http://www.rnw.nl/english/article/yo...coyotes-canada
              Okay, thank you, I was just disbelieving because that is not common coyote behavior...as is stated right in the article.

              Comment


              • #8
                Not because it is ridiculous, but I'd love a link to a news story as well. I've heard of coyotes attacking adults, but have never ever been able to find proof via a news story, so I'd love one here.

                I second what everyone else says -- the horses will be fine. We also have big coyotes here -- German Shepherd size -- and have not had a problem at all with the horses or dogs, or my kids for that matter.

                I had one watching me from the edge of the woods once (20 feet away) when I was walking on our farm. I was facing in the opposite direction, and as soon as I turned (& saw coyote) he took off like a flash. I roared and growled my fiercest growl . . . as the Dept. of Envir. Conservation here says, "don't act like prey". I'm not sure how this tone is coming off, so I want to be clear that I never for a second felt in any danger. But thought I'd speak the coyotes language and tell him it wasn't a good idea to be near me.
                https://www.facebook.com/SugarMapleFarm
                Follow us on Instagram: https://www.instagram.com/peonyvodka/
                www.PeonyVodka.com

                Comment


                • #9
                  We have lots of coyotes around - there is a den on my neighbors property. We hear them frequently, but rarely see them. No problems - and we have foals (and poultry).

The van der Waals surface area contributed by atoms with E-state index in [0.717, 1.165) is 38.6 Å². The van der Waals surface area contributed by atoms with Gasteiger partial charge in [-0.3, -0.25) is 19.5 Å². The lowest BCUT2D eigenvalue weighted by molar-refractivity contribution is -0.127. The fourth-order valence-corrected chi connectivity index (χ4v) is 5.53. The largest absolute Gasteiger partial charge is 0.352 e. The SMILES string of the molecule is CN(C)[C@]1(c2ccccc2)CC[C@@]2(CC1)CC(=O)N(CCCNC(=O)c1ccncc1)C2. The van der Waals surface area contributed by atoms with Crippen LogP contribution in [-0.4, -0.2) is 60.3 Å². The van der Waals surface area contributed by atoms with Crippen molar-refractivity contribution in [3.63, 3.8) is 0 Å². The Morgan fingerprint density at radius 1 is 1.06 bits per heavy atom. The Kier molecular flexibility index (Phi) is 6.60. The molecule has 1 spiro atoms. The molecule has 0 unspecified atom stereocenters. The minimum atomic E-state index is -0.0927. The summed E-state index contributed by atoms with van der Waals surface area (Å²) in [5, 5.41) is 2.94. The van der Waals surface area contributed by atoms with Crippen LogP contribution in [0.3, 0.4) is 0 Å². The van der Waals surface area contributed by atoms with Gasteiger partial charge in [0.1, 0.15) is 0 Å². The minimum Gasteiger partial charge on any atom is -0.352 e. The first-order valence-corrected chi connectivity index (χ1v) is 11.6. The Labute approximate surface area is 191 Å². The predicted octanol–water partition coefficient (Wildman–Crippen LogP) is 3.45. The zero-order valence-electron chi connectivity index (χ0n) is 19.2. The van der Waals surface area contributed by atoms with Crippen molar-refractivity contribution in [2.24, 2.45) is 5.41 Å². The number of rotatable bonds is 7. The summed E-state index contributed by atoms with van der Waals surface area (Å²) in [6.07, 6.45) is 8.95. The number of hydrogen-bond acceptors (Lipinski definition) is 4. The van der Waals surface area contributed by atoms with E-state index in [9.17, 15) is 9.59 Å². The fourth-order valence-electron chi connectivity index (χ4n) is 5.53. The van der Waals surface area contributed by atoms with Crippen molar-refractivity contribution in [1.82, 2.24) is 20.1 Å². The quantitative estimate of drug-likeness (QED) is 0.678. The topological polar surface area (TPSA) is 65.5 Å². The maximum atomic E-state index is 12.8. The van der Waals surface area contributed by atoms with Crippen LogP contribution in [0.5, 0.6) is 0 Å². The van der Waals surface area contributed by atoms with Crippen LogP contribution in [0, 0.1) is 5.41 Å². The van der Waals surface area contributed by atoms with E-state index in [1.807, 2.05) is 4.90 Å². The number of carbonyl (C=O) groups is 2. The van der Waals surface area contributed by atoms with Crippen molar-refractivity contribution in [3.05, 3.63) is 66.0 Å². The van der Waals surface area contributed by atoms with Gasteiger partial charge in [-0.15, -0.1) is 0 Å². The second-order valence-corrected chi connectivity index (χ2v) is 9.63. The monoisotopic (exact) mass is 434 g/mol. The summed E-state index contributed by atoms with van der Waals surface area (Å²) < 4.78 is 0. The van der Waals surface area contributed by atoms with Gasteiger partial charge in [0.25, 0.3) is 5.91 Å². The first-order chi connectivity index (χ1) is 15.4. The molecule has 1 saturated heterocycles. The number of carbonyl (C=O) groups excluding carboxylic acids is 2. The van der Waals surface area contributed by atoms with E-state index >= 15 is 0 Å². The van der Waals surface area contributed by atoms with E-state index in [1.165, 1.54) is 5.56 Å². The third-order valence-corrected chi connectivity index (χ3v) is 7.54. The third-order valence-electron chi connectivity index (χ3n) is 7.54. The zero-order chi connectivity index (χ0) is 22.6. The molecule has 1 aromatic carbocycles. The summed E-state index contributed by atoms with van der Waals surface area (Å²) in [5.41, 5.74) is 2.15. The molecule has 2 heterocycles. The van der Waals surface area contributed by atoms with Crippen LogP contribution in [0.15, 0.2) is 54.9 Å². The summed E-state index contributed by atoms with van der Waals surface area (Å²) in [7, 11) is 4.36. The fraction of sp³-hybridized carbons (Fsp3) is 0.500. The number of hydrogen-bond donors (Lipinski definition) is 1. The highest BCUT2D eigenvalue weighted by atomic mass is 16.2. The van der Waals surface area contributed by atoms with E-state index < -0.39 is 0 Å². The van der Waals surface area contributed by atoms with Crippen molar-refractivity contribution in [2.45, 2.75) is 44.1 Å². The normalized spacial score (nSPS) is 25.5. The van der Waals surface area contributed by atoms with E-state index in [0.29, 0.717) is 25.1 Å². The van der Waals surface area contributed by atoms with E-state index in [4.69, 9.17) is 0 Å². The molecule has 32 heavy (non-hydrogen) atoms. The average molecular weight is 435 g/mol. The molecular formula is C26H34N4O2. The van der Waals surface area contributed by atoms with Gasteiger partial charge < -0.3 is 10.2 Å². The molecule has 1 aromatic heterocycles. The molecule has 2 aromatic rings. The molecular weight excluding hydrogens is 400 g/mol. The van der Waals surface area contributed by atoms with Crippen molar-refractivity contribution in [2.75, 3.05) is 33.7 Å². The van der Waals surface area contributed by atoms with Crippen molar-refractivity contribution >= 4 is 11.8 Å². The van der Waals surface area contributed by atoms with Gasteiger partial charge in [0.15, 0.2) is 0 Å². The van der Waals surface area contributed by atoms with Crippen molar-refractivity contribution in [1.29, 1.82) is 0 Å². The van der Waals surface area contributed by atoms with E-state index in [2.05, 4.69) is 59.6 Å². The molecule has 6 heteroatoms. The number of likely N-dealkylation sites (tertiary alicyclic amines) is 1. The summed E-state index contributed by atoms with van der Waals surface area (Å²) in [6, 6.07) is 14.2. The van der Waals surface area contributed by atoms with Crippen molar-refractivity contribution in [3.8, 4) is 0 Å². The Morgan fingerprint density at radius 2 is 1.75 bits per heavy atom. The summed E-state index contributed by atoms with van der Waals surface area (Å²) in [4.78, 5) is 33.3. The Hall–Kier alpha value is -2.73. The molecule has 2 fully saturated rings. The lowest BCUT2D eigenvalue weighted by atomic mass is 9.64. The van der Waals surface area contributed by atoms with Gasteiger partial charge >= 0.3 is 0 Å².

Liz
                  Ainninn House Stud
                  Irish Draughts and Connemaras
                  Co. Westmeath, Ireland

                  Comment


                  • #10
                    It is true, Here are 2 links to two different news agencies of the account.

                    http://www.ctv.ca/servlet/ArticleNew...028?hub=Canada

                    http://www.nationalpost.com/rss/story.html?id=2154123

                    Comment


                    • #11
                      Coyotes are very common out here in SoCal, despite us not having a lot of acreage per person. They trot down the middle of a residential street, dart through the horses' pens at a boarding barn. We ride within 30 feet of them, hear them yipping at night. They've been in my backyard and I can walk to a Starbucks!

                      They DO take cats and small dogs -- quickly. I wouldn't trust them around 20lb animals, but otherwise keep to themselves, and take care of rats and moles and rabbits.

                      I saw the Canadian story yesterday and its the first I have ever heard of a human attack.

                      jan

                      Comment


                      • #12
                        Before coyotes split in late spring, they roam in rather lager groups and they can bring foals, yearlings and sick and old horses down.

                        My neighbor several years ago was checking his calving cows one evening, that he had penned in a trap by the house and came to a circle of coyotes, laying around a cow having a calf, 11 or 12 of them.